7093 LCT(3) Westkapelle - FO067272.jpg

    All this points to a modification performed exclusively by "V" and "H" Squadrons on their own craft, possibly as a result of the generalisation of the Mulock Extensions. Unfortunately I have no photo of LCT(3) between 7012 and 7034 to check whether the modification was indeed specific to the two Force L Squadrons.

    As always, there is an exception! Here is the only example I could find of similar, although apparently shorter, masts being fitted to another Mark of LCT. This is LCT(4) 952 (at that time part of 22 Flotilla, "N" Squadron) during the assault on Westkapelle on 1 Nov 44:
    Source: IWM A26272 via File:The Royal Navy during the Second World War A26272.jpg - Wikimedia Commons

    952 does not appear to have had the masts on D Day:
    952 I40 LCT(4) prob prior to D-Day - CombinedOps - Miller%20photo%202.jpg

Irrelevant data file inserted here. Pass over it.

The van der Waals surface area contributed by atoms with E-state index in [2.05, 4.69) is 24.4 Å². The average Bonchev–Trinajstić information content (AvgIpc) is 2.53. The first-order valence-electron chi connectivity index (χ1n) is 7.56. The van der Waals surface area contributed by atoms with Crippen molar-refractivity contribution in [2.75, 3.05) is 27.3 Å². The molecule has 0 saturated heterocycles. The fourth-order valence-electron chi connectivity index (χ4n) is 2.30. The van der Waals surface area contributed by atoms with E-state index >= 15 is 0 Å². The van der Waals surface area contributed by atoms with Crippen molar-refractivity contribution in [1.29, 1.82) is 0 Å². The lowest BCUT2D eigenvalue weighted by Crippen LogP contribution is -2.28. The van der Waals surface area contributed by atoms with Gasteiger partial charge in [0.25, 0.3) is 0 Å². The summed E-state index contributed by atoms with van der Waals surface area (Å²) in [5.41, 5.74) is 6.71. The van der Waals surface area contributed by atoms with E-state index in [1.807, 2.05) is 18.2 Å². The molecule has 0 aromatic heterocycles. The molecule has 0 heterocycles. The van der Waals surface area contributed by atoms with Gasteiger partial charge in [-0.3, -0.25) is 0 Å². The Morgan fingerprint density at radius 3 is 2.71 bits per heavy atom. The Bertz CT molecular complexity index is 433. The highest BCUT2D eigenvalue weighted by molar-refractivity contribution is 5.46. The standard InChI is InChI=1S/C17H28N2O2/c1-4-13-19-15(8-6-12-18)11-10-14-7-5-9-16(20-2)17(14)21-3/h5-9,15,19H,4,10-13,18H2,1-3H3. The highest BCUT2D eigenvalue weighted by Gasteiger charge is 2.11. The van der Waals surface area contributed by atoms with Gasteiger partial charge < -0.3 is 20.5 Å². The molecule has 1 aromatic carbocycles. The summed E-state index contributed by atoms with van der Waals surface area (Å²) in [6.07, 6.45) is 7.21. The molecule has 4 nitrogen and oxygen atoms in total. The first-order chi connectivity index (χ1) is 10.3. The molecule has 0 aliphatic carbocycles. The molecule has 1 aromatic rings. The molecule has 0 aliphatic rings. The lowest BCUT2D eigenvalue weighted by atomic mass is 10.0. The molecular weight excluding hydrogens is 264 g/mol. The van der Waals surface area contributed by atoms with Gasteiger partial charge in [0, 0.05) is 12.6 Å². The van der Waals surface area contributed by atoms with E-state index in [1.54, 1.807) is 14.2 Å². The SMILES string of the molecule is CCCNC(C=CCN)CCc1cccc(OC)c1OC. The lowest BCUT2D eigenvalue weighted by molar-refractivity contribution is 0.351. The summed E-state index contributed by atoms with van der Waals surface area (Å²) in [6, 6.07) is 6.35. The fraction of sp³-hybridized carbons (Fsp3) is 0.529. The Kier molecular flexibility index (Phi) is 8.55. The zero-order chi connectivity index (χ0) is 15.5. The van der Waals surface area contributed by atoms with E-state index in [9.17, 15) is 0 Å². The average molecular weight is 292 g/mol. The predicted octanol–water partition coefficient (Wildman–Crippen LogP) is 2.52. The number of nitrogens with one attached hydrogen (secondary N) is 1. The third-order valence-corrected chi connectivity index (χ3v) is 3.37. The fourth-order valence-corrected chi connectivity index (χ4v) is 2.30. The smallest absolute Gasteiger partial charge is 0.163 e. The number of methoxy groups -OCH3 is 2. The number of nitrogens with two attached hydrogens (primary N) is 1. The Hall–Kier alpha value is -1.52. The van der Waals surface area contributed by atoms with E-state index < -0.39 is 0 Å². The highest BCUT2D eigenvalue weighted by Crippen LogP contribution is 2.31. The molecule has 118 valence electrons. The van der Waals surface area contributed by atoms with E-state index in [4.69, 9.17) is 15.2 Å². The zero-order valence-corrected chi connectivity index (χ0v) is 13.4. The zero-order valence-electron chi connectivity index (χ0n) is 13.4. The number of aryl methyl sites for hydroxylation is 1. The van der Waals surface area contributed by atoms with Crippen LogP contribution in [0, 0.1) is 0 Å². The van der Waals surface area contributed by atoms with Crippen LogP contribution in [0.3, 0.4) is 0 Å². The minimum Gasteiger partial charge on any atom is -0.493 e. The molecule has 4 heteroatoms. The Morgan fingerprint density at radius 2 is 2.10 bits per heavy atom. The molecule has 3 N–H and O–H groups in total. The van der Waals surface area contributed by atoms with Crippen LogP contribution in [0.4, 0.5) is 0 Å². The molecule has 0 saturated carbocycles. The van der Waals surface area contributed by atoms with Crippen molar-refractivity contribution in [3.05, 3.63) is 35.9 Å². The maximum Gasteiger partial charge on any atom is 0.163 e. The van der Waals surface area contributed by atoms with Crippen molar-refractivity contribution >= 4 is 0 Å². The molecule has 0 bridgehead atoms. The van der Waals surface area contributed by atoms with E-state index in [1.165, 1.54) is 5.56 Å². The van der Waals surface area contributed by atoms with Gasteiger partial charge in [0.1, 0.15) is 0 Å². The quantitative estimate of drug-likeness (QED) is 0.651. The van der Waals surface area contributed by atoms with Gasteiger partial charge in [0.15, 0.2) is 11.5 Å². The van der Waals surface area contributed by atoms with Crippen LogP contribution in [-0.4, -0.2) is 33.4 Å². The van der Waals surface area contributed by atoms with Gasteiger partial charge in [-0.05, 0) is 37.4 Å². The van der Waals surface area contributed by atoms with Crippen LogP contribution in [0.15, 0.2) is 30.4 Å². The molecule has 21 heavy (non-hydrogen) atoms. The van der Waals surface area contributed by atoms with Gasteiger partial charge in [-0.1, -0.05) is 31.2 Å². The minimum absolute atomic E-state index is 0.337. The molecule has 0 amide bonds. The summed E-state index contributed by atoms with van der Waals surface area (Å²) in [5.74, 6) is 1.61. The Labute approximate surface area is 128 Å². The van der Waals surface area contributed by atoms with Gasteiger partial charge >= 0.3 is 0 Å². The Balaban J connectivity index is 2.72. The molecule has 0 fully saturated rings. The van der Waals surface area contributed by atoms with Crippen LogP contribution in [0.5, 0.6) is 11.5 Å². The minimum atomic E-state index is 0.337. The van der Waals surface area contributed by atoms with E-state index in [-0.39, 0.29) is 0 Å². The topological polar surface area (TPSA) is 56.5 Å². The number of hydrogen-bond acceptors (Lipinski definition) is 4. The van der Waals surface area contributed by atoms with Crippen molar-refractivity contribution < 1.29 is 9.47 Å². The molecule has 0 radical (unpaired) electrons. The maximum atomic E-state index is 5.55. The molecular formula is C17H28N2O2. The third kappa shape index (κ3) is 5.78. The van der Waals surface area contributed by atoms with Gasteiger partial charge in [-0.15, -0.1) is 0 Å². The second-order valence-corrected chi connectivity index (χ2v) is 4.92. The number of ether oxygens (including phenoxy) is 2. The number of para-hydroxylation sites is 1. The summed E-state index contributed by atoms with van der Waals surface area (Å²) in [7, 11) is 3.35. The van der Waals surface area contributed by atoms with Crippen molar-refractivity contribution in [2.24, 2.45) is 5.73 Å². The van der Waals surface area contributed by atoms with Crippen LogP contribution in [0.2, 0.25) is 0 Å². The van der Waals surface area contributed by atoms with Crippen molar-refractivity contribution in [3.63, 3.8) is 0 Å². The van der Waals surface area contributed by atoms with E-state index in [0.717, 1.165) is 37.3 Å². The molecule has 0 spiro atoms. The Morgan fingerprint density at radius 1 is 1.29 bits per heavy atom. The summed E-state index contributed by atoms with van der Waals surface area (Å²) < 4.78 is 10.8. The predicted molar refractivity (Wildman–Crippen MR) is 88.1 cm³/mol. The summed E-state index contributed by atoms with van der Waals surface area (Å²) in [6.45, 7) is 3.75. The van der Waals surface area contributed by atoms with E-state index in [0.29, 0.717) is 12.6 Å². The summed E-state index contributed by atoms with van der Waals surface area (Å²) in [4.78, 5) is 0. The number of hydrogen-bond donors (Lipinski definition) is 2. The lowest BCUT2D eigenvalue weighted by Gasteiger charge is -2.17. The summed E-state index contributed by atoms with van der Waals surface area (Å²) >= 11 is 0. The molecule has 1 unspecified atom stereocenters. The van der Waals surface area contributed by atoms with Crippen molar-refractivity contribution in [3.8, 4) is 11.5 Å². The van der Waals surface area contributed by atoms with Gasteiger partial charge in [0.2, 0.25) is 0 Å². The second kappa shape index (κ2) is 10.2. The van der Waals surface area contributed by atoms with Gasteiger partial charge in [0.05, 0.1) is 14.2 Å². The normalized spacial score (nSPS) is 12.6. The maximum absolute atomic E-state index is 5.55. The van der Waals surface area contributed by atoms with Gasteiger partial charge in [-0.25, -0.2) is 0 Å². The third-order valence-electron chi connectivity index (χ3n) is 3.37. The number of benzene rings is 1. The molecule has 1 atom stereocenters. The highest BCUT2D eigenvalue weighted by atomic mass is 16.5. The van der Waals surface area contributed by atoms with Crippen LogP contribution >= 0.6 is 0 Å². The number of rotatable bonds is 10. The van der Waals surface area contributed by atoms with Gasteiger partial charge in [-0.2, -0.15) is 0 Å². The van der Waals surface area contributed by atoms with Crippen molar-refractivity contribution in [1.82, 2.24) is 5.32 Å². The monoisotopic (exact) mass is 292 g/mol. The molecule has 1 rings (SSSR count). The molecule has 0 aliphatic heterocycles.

The modification must therefore have been implemented during the refit or repair of 952.

    Last edited: Aug 13, 2019
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  16. reinaart

    reinaart Active Member

    I had missed Michel's explanation of the masts' function when I wrote my message. Michel's explanation makes perfect sense to me.

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  17. Shiny 9th

    Shiny 9th Member

    Have you tried searching for all past posts about LCTs? There are quite a lot, some from a now deceased member, with several plans and pics. Might be worth a trawl through.
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  18. reinaart

    reinaart Active Member

    Thanks, I think I read about everything there is on the internet about LCT (4) s.. The threads on this board are most informative and of course so are Michel's contributions.